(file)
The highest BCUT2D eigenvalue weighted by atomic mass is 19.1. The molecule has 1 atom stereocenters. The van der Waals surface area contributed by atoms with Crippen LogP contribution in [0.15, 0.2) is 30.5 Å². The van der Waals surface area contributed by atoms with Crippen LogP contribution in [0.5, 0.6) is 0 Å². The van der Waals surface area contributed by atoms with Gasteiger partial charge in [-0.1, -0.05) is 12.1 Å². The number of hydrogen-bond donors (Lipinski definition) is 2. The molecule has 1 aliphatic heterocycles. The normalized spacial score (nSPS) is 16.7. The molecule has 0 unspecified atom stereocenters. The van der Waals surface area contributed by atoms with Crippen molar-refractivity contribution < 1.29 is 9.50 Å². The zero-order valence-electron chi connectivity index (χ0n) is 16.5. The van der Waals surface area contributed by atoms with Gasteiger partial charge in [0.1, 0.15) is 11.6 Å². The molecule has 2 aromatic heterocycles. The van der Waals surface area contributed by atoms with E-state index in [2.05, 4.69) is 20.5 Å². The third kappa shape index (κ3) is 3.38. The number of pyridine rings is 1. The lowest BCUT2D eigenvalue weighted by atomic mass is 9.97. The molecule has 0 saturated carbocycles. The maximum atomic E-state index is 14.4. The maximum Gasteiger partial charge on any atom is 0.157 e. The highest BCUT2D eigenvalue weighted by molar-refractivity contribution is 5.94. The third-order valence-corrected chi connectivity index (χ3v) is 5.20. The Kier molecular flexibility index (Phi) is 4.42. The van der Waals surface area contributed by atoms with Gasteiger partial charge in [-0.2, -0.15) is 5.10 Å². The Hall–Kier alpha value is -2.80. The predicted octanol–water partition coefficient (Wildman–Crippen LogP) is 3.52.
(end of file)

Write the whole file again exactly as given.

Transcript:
The highest BCUT2D eigenvalue weighted by atomic mass is 19.1. The molecule has 1 atom stereocenters. The van der Waals surface area contributed by atoms with Crippen LogP contribution in [0.15, 0.2) is 30.5 Å². The van der Waals surface area contributed by atoms with Crippen LogP contribution in [0.5, 0.6) is 0 Å². The van der Waals surface area contributed by atoms with Gasteiger partial charge in [-0.1, -0.05) is 12.1 Å². The number of hydrogen-bond donors (Lipinski definition) is 2. The molecule has 1 aliphatic heterocycles. The normalized spacial score (nSPS) is 16.7. The molecule has 0 unspecified atom stereocenters. The van der Waals surface area contributed by atoms with Crippen molar-refractivity contribution < 1.29 is 9.50 Å². The zero-order valence-electron chi connectivity index (χ0n) is 16.5. The van der Waals surface area contributed by atoms with Gasteiger partial charge in [0.1, 0.15) is 11.6 Å². The molecule has 2 aromatic heterocycles. The van der Waals surface area contributed by atoms with E-state index in [2.05, 4.69) is 20.5 Å². The third kappa shape index (κ3) is 3.38. The number of pyridine rings is 1. The lowest BCUT2D eigenvalue weighted by atomic mass is 9.97. The molecule has 0 saturated carbocycles. The maximum atomic E-state index is 14.4. The maximum Gasteiger partial charge on any atom is 0.157 e. The highest BCUT2D eigenvalue weighted by molar-refractivity contribution is 5.94. The third-order valence-corrected chi connectivity index (χ3v) is 5.20. The Kier molecular flexibility index (Phi) is 4.42. The van der Waals surface area contributed by atoms with Gasteiger partial charge in [-0.2, -0.15) is 5.10 Å². The Hall–Kier alpha value is -2.80. The predicted octanol–water partition coefficient (Wildman–Crippen LogP) is 3.52.